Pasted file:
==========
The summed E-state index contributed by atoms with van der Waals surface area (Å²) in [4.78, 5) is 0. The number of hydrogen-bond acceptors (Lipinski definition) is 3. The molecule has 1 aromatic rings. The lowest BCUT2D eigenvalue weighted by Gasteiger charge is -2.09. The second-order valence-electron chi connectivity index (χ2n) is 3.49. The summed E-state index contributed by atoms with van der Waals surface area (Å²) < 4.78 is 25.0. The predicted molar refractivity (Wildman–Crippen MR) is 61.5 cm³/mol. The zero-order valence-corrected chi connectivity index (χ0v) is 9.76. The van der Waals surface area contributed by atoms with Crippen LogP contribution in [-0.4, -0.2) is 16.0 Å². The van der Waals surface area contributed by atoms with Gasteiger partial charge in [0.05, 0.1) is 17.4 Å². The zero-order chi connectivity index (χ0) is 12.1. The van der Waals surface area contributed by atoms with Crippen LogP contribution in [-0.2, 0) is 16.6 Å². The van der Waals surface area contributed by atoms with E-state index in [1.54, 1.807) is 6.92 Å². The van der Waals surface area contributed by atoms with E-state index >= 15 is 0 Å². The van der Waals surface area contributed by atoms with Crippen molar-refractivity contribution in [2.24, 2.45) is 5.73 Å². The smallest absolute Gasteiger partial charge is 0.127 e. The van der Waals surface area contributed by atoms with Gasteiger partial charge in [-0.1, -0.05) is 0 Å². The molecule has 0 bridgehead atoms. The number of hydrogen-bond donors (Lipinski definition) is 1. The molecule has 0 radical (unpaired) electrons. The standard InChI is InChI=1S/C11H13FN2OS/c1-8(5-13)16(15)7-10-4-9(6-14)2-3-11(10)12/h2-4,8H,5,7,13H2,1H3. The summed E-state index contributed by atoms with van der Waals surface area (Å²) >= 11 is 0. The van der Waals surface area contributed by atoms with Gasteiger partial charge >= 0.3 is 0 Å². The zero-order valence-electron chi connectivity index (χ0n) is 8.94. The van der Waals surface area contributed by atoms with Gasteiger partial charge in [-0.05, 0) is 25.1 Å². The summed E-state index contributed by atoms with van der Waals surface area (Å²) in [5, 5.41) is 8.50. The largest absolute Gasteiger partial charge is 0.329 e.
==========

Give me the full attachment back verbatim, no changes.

The summed E-state index contributed by atoms with van der Waals surface area (Å²) in [4.78, 5) is 0. The number of hydrogen-bond acceptors (Lipinski definition) is 3. The molecule has 1 aromatic rings. The lowest BCUT2D eigenvalue weighted by Gasteiger charge is -2.09. The second-order valence-electron chi connectivity index (χ2n) is 3.49. The summed E-state index contributed by atoms with van der Waals surface area (Å²) < 4.78 is 25.0. The predicted molar refractivity (Wildman–Crippen MR) is 61.5 cm³/mol. The zero-order valence-corrected chi connectivity index (χ0v) is 9.76. The van der Waals surface area contributed by atoms with Crippen LogP contribution in [-0.4, -0.2) is 16.0 Å². The van der Waals surface area contributed by atoms with Gasteiger partial charge in [0.05, 0.1) is 17.4 Å². The zero-order chi connectivity index (χ0) is 12.1. The van der Waals surface area contributed by atoms with Crippen LogP contribution in [-0.2, 0) is 16.6 Å². The van der Waals surface area contributed by atoms with E-state index in [1.54, 1.807) is 6.92 Å². The van der Waals surface area contributed by atoms with E-state index >= 15 is 0 Å². The van der Waals surface area contributed by atoms with Crippen molar-refractivity contribution in [2.24, 2.45) is 5.73 Å². The smallest absolute Gasteiger partial charge is 0.127 e. The van der Waals surface area contributed by atoms with Gasteiger partial charge in [-0.1, -0.05) is 0 Å². The molecule has 0 bridgehead atoms. The number of hydrogen-bond donors (Lipinski definition) is 1. The molecule has 0 radical (unpaired) electrons. The standard InChI is InChI=1S/C11H13FN2OS/c1-8(5-13)16(15)7-10-4-9(6-14)2-3-11(10)12/h2-4,8H,5,7,13H2,1H3. The summed E-state index contributed by atoms with van der Waals surface area (Å²) >= 11 is 0. The van der Waals surface area contributed by atoms with Gasteiger partial charge >= 0.3 is 0 Å². The zero-order valence-electron chi connectivity index (χ0n) is 8.94. The van der Waals surface area contributed by atoms with Gasteiger partial charge in [-0.05, 0) is 25.1 Å². The summed E-state index contributed by atoms with van der Waals surface area (Å²) in [5, 5.41) is 8.50. The largest absolute Gasteiger partial charge is 0.329 e.